Cognitive distortions are irrational patterns of thinking that make an individual perceive reality incorrectly. They often lead to illogical conclusions, extreme emotions, and irrational behavior based on false or exaggerated perceptions. Because these are so deeply ingrained in us we often don’t even realize that our thoughts are false. These are the 10 most common cognitive distortions experienced by individuals:
This thinking error is common in people with perfectionist tendencies as well as those with low self-esteem. It presents as an inability or unwillingness to see anything but extremes. There is no in-between and no shades of gray. People who engage in this behavior tend to ignore the subtleties of life. If you have the following thoughts you may be engaging in all or nothing thinking:
- People are either great or terrible
- Someone is either success or a failure.
- You are either right or wrong. There is no room for shades of gray.
Overgeneralizing is when you make assumptions across the board based on a few instances or experiences. People who overgeneralize often become overly negative after every bad experience because they think it will apply to the rest of their life.
- You do poorly in a math test and assume that you are bad at maths.
- You post a few TikTok videos and are not successful, so you overgeneralize that you will never be a successful influencer – or successful at all for that matter.
- You have a divorce, and you believe that all relationships are destined to end badly.
This is the other side of overgeneralization.
With overgeneralization, you take a small event and generalize it to your whole life. With mental filtering, you take different events and only focus on a specific part of it – usually the negative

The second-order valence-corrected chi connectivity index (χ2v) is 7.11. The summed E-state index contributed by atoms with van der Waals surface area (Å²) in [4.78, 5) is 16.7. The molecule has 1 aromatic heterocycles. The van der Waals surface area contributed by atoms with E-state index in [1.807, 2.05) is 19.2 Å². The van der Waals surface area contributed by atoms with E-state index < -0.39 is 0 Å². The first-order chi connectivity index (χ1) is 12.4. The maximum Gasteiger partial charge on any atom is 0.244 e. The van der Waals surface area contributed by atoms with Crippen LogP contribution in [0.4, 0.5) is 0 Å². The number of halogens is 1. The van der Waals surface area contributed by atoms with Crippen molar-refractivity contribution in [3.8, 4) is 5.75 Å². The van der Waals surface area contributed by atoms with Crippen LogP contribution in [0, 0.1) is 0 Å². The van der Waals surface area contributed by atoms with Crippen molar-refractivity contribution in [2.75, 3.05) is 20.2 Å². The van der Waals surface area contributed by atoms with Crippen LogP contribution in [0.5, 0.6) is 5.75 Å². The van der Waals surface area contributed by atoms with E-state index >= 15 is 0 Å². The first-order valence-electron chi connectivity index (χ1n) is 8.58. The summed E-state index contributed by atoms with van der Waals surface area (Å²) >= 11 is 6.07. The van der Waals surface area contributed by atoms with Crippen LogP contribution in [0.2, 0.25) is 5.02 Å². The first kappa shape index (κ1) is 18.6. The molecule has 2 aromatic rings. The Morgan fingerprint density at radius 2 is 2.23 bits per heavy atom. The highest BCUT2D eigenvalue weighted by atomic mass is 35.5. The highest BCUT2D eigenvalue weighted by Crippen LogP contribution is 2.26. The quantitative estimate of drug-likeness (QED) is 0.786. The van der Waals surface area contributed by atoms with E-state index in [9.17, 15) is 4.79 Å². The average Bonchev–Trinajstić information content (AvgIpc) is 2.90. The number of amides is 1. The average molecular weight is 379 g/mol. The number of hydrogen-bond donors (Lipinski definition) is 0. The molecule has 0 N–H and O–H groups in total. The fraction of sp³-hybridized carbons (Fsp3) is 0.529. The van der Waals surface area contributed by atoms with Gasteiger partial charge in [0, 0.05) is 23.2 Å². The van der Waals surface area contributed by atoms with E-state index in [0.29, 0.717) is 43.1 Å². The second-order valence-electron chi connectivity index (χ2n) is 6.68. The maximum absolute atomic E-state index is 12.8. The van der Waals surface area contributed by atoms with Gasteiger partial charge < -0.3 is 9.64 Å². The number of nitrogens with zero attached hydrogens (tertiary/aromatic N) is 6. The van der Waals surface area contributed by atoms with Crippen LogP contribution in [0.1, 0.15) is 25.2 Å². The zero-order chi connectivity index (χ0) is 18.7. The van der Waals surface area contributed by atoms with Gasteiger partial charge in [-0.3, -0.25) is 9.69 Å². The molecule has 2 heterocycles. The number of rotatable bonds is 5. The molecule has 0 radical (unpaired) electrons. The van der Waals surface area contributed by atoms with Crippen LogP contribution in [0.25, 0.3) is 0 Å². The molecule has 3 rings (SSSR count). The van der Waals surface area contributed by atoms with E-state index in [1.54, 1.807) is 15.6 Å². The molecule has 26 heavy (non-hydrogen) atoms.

This is when you filter out positive information and tend to focus on the negative. You view your life and your future through a negative filter and ignore the positive. If you have feelings of hopelessness or helplessness you may be using a mental filter to view your life. You may be overlooking everything positive in your life and only paying attention to the negative.
- Ignoring all the positive things a loved one has done for you, and only focusing on the negative. This makes you look at them negatively.
- Focusing on all your failures and not paying attention to the times you have been successful
Disqualifying the Positive
This is similar to a negative mental filter, but instead of not noticing the positives in your life, you go out of your way to disqualify them.
When something positive happens, people who use this filter will notice it but assume that it was a fluke. That it cannot happen again and was an anomaly. People who use this filter tend to think that everything they achieve is because of luck, not due to skill or competence.
- I did well on my test because I happened to have studied the right material
- I looked good in that photo because of the way the lighting appeared.
- I got that promotion because all the other qualifying candidates quit. I don’t really deserve it.
Jumping to Conclusions
Jumping to conclusions is when you make assumptions and conclusions without actually looking at all the evidence. There are two common ways of jumping to conclusions; 1. Mind reading, 2. Fortune telling
You assume that someone is thinking things or reacting in a certain way when they are not. You may attribute meaning to the words someone else is saying even when they say they didn’t mean anything by it.
People who mind read often attribute their thoughts and beliefs to other people. These are negative thoughts that they have about themselves and they assume that the other person is feeling or thinking the same way.
- Assuming your partner is judging you for not cleaning the house when they make a general statement about it
- Believing that other people are talking about you because they looked up when you walked in.
- Thinking that the person you are talking to is judging you for what you just said.